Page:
Instruments of Coercion: International Institutions and the Sites of Power in International Relations

67 Pages Posted: 8 Aug 2013

See all articles by Allison Carnegie

Allison Carnegie

Columbia University - Department of Political Science

Date Written: 2013

Abstract

The international institutions literature suggests that institutions help states cooperate by allowing states to credibly commit to specific policies. This paper argues that these commitments increase the costs associated with some foreign policy options, causing members to substitute towards less costly policies. The analysis is focused on a particular institution, examining how WTO membership affects states' manipulation of trade policies for coercion. I argue that because WTO membership curtails states' use of trade policies for foreign policy leverage, donors employ others levers of influence instead. After presenting detailed case study evidence in support of the theory, I test the model's predictions systematically, demonstrating that once states join the WTO, their trade flows become less correlated with political events, while other policy instruments, such as foreign aid allocation and unilateral preference programs, become more responsive to foreign policy issues.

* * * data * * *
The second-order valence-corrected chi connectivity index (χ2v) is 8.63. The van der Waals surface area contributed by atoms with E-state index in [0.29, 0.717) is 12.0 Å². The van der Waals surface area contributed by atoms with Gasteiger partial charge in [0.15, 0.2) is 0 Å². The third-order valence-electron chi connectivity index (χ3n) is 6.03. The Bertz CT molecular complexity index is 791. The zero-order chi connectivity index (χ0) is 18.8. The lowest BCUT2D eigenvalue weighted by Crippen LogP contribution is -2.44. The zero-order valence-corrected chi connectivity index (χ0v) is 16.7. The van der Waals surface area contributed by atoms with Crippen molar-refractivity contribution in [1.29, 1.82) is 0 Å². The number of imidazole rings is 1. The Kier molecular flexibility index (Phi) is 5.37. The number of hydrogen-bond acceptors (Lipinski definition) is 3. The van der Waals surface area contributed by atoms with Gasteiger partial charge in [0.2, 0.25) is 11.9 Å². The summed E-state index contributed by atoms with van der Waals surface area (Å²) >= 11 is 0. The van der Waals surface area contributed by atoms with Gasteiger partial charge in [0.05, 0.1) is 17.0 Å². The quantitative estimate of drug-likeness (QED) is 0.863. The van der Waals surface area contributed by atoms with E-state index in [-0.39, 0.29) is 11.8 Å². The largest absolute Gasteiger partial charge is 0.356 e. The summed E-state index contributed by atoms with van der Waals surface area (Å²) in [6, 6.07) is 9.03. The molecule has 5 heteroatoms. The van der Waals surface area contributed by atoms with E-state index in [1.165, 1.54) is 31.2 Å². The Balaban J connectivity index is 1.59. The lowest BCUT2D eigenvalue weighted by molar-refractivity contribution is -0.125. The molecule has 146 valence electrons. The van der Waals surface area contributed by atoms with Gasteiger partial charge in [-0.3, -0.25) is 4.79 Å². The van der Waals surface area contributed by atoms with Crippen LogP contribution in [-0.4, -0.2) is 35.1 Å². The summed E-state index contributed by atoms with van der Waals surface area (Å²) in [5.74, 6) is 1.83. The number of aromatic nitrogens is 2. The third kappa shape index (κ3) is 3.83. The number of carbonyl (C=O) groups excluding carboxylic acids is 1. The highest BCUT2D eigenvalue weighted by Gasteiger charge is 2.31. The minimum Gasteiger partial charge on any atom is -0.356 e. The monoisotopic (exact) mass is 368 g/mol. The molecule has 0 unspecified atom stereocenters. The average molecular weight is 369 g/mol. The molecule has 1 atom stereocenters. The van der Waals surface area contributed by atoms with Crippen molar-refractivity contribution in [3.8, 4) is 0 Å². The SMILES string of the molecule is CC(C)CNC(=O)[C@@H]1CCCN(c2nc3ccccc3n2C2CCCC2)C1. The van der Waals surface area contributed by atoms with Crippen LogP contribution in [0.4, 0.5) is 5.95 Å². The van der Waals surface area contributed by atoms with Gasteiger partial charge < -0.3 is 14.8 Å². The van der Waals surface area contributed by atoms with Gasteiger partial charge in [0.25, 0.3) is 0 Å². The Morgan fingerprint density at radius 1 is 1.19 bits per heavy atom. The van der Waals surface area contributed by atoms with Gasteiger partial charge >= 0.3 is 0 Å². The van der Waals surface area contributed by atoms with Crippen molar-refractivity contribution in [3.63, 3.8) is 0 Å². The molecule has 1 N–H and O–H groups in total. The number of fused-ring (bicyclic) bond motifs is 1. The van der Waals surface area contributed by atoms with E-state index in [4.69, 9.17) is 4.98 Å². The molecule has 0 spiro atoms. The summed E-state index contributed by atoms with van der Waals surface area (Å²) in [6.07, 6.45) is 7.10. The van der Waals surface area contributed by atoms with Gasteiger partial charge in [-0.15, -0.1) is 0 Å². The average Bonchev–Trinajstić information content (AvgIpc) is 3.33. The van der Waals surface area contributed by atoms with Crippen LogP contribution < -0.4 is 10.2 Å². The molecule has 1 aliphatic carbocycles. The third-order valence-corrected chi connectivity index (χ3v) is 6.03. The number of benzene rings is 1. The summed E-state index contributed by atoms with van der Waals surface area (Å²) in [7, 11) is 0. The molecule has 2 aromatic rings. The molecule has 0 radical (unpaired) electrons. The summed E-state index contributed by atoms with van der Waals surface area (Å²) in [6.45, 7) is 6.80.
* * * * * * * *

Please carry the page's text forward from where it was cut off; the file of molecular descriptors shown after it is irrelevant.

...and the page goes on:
Keywords: foreign aid, GATT, GSP, human rights, international institutions, policy substitution, trade, WTO

Suggested Citation

Carnegie, Allison, Instruments of Coercion: International Institutions and the Sites of Power in International Relations (2013). APSA 2013 Annual Meeting Paper; American Political Science Association 2013 Annual Meeting. Available at SSRN: https://ssrn.com/abstract=2299739

Allison Carnegie (Contact Author)

Columbia University - Department of Political Science ( email )

1331 International Affairs Bldg.
420 W. 118th Street
New York, NY 10027
United States

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